In 2001, the Daud Committee report insisted that any extension in height not be entertained until outstanding rehabilitation issues were addressed. Yet, in May 2002, the Sardar Sarovar dam was expanded from 90 to 95 meters at the insistence of the Narmada Control Authority. Followed by forcible displacement and submergence. Reciprocal rehabilitation was never undertaken.


On May 14, 2003, the Indian government decided to further increase the height of the Sardar Sarovar Project to 100 meters. The Madhya Pradesh government has moved to offer cash compensation claiming that there is no land on which to resettle the displaced.


Five more feet. Medha Patkar, whose dedication has galvanised the Andolan, protested this decision and was arrested on May 20. Most of us barely notice, intent on escaping the inconvenience of insight, while around us lives, held distant and insignificant, fall apart. One hundred villages will be buried in Madhya Pradesh and twenty-six in Maharashtra, with no provisions for just rehabilitation. Over 12,000 families will be drowned out. Where will the people go? For adivasis and small farmers, the colossal dam stands as a grotesque vessel of modernity enraging the river that gives them life.


Gujarat Chief Minister Narendra Modi, complicitious in the carnage against Muslim minorities in 2002, and Congress Chief Ministers, Sushil Kumar Shinde of Maharashtra and Digvijay Singh of Madhya Pradesh, are silent about the implications of this decision. Perhaps the plan is to erect the dam to the original height of 138 meters?


Fifty years of dam building. Over thirty-three million displaced. Is this development? What of the accountability of a nation to its people? What is development but a commitment to rethink the inequities of history through ethical growth? In the imagination of India, the disenfranchised are a liability. They hold the nation back. They do not find legitimacy in the model of combative and centralised development that the state embraces.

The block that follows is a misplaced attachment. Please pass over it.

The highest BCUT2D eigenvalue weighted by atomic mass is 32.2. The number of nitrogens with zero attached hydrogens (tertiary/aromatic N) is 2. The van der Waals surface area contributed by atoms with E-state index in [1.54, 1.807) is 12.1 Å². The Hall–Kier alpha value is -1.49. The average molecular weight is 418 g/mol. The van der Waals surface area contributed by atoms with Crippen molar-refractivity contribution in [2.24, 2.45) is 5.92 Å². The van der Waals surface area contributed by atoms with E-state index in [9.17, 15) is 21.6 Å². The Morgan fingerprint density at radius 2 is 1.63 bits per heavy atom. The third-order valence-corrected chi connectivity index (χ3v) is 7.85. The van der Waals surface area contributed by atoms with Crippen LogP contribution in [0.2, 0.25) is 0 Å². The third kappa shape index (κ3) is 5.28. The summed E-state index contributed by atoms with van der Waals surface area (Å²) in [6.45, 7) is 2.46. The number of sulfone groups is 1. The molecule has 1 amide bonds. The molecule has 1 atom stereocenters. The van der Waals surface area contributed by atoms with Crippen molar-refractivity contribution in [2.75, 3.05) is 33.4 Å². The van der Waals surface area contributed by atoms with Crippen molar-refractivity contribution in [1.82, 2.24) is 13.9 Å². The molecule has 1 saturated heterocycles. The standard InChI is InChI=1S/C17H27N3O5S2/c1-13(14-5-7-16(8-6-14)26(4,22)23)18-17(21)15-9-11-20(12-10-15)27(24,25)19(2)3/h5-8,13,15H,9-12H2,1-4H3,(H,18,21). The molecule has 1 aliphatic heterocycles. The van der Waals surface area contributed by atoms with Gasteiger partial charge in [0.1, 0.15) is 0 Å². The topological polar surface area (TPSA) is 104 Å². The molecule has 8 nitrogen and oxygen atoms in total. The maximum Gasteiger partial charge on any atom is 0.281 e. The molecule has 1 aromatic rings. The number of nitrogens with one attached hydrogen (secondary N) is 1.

The misadventures of modernisation in India have generated intense conflicts over environmental management, cultural survival and the cartography of development. It has made necessary oppositional struggles in response to the chronic failures of human rights. Land alienation, large dams, fishing trawlers, mining, loss of common property, caste, gender and religious violence, state violence, water privatisation, pollution, soil erosion, forest evictions, displacement, irresponsible corporatisation. On and on. The list of national “accomplishments”. Testimony to the enormity of social rupture.


What will it take? During the submergence in Domkhedi and Jalsindhi last year, people in the Narmada Valley protested in neck deep water. They went on a hunger strike, stood in front of bulldozers. The Narmada Andolan has profoundly expanded the script of non-violent resistance in the present. In refusing to be made docile, thousands and thousands of people have enacted steadfast dissent for almost two decades. International solidarity, the World Commission on Dams, horizontal alliances, research, advocacy. These actions of democratic practice are dependent upon the nations capacity to listen. What more will it take?


Angana Chatterji is a professor of Social and Cultural Anthropology at the California Institute of Integral Studies in San Francisco (http://www.ciis.edu/faculty/chatterji.htm). Email: Angana@aol.com